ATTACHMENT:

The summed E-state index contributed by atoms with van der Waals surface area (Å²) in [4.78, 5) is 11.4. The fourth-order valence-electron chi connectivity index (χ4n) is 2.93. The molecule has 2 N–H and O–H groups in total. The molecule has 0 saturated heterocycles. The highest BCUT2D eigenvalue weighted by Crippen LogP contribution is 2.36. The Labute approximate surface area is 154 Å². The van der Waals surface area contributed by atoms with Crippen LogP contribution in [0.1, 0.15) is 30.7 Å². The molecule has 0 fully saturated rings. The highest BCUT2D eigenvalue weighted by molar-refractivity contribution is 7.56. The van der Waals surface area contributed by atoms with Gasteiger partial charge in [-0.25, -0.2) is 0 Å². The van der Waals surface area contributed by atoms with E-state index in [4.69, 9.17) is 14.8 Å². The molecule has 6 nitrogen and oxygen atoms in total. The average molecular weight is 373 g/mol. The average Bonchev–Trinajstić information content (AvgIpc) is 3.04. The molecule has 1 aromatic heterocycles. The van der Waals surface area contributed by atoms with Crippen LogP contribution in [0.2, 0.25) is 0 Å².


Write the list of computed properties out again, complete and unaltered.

The summed E-state index contributed by atoms with van der Waals surface area (Å²) in [4.78, 5) is 11.4. The fourth-order valence-electron chi connectivity index (χ4n) is 2.93. The molecule has 2 N–H and O–H groups in total. The molecule has 0 saturated heterocycles. The highest BCUT2D eigenvalue weighted by Crippen LogP contribution is 2.36. The Labute approximate surface area is 154 Å². The van der Waals surface area contributed by atoms with Crippen LogP contribution in [0.1, 0.15) is 30.7 Å². The molecule has 0 fully saturated rings. The highest BCUT2D eigenvalue weighted by molar-refractivity contribution is 7.56. The van der Waals surface area contributed by atoms with Gasteiger partial charge in [-0.25, -0.2) is 0 Å². The van der Waals surface area contributed by atoms with E-state index in [4.69, 9.17) is 14.8 Å². The molecule has 6 nitrogen and oxygen atoms in total. The average molecular weight is 373 g/mol. The average Bonchev–Trinajstić information content (AvgIpc) is 3.04. The molecule has 1 aromatic heterocycles. The van der Waals surface area contributed by atoms with Crippen LogP contribution in [0.2, 0.25) is 0 Å².